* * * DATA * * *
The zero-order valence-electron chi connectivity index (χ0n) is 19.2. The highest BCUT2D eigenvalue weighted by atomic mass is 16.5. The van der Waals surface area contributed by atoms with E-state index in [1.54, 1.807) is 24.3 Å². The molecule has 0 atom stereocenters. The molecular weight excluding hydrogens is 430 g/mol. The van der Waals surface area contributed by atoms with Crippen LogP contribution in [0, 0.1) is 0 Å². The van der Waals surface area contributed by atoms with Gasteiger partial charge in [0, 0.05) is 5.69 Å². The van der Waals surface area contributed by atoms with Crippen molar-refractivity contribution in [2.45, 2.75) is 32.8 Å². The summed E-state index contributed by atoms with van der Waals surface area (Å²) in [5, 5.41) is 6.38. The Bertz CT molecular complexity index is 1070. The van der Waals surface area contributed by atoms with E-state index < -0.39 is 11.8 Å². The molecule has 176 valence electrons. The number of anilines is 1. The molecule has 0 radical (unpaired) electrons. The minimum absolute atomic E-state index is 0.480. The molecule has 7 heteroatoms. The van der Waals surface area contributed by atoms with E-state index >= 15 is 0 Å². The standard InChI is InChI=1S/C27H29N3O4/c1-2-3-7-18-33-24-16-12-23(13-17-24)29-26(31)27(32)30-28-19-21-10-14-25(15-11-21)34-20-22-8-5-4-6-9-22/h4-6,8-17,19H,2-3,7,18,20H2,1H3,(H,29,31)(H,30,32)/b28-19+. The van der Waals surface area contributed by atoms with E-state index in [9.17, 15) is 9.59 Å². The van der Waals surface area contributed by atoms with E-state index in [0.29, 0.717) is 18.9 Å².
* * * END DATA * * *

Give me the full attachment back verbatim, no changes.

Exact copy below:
The zero-order valence-electron chi connectivity index (χ0n) is 19.2. The highest BCUT2D eigenvalue weighted by atomic mass is 16.5. The van der Waals surface area contributed by atoms with E-state index in [1.54, 1.807) is 24.3 Å². The molecule has 0 atom stereocenters. The molecular weight excluding hydrogens is 430 g/mol. The van der Waals surface area contributed by atoms with Crippen LogP contribution in [0, 0.1) is 0 Å². The van der Waals surface area contributed by atoms with Gasteiger partial charge in [0, 0.05) is 5.69 Å². The van der Waals surface area contributed by atoms with Crippen molar-refractivity contribution in [2.45, 2.75) is 32.8 Å². The summed E-state index contributed by atoms with van der Waals surface area (Å²) in [5, 5.41) is 6.38. The Bertz CT molecular complexity index is 1070. The van der Waals surface area contributed by atoms with E-state index < -0.39 is 11.8 Å². The molecule has 176 valence electrons. The number of anilines is 1. The molecule has 0 radical (unpaired) electrons. The minimum absolute atomic E-state index is 0.480. The molecule has 7 heteroatoms. The van der Waals surface area contributed by atoms with E-state index >= 15 is 0 Å². The standard InChI is InChI=1S/C27H29N3O4/c1-2-3-7-18-33-24-16-12-23(13-17-24)29-26(31)27(32)30-28-19-21-10-14-25(15-11-21)34-20-22-8-5-4-6-9-22/h4-6,8-17,19H,2-3,7,18,20H2,1H3,(H,29,31)(H,30,32)/b28-19+. The van der Waals surface area contributed by atoms with E-state index in [9.17, 15) is 9.59 Å². The van der Waals surface area contributed by atoms with E-state index in [0.29, 0.717) is 18.9 Å².